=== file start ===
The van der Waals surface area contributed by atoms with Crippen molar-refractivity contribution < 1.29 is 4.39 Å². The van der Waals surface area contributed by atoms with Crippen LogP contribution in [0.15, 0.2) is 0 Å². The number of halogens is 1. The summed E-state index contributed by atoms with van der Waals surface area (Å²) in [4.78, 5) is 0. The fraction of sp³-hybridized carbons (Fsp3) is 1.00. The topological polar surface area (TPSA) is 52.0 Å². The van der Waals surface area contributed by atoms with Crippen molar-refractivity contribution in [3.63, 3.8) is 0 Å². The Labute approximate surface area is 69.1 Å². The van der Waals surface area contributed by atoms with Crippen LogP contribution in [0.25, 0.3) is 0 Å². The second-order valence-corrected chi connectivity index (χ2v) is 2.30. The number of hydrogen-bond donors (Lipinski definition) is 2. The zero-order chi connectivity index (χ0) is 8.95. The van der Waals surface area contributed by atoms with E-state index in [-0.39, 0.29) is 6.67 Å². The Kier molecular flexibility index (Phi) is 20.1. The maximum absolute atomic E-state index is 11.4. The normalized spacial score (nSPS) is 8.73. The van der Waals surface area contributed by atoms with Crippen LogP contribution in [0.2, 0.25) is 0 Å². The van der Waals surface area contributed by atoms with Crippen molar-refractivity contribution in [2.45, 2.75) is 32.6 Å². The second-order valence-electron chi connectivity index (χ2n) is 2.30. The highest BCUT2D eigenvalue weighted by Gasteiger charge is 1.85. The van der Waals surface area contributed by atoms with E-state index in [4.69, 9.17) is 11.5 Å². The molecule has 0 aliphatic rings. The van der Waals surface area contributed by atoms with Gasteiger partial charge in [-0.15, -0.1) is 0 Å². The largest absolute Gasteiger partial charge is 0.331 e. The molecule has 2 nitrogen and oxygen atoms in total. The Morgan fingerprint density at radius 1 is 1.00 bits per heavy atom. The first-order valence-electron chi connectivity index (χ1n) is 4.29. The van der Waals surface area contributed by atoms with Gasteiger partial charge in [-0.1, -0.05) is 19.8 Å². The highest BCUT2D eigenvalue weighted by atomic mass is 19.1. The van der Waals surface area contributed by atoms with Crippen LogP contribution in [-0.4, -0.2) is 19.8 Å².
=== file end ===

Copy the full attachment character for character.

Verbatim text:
The van der Waals surface area contributed by atoms with Crippen molar-refractivity contribution < 1.29 is 4.39 Å². The van der Waals surface area contributed by atoms with Crippen LogP contribution in [0.15, 0.2) is 0 Å². The number of halogens is 1. The summed E-state index contributed by atoms with van der Waals surface area (Å²) in [4.78, 5) is 0. The fraction of sp³-hybridized carbons (Fsp3) is 1.00. The topological polar surface area (TPSA) is 52.0 Å². The van der Waals surface area contributed by atoms with Crippen molar-refractivity contribution in [3.63, 3.8) is 0 Å². The Labute approximate surface area is 69.1 Å². The van der Waals surface area contributed by atoms with Crippen LogP contribution in [0.25, 0.3) is 0 Å². The second-order valence-corrected chi connectivity index (χ2v) is 2.30. The number of hydrogen-bond donors (Lipinski definition) is 2. The zero-order chi connectivity index (χ0) is 8.95. The van der Waals surface area contributed by atoms with E-state index in [-0.39, 0.29) is 6.67 Å². The Kier molecular flexibility index (Phi) is 20.1. The maximum absolute atomic E-state index is 11.4. The normalized spacial score (nSPS) is 8.73. The van der Waals surface area contributed by atoms with Crippen LogP contribution in [0.2, 0.25) is 0 Å². The van der Waals surface area contributed by atoms with Crippen molar-refractivity contribution in [2.45, 2.75) is 32.6 Å². The second-order valence-electron chi connectivity index (χ2n) is 2.30. The highest BCUT2D eigenvalue weighted by Gasteiger charge is 1.85. The van der Waals surface area contributed by atoms with E-state index in [4.69, 9.17) is 11.5 Å². The molecule has 0 aliphatic rings. The van der Waals surface area contributed by atoms with Gasteiger partial charge in [-0.15, -0.1) is 0 Å². The largest absolute Gasteiger partial charge is 0.331 e. The molecule has 2 nitrogen and oxygen atoms in total. The Morgan fingerprint density at radius 1 is 1.00 bits per heavy atom. The first-order valence-electron chi connectivity index (χ1n) is 4.29. The van der Waals surface area contributed by atoms with Gasteiger partial charge in [-0.1, -0.05) is 19.8 Å². The highest BCUT2D eigenvalue weighted by atomic mass is 19.1. The van der Waals surface area contributed by atoms with Crippen LogP contribution in [-0.4, -0.2) is 19.8 Å².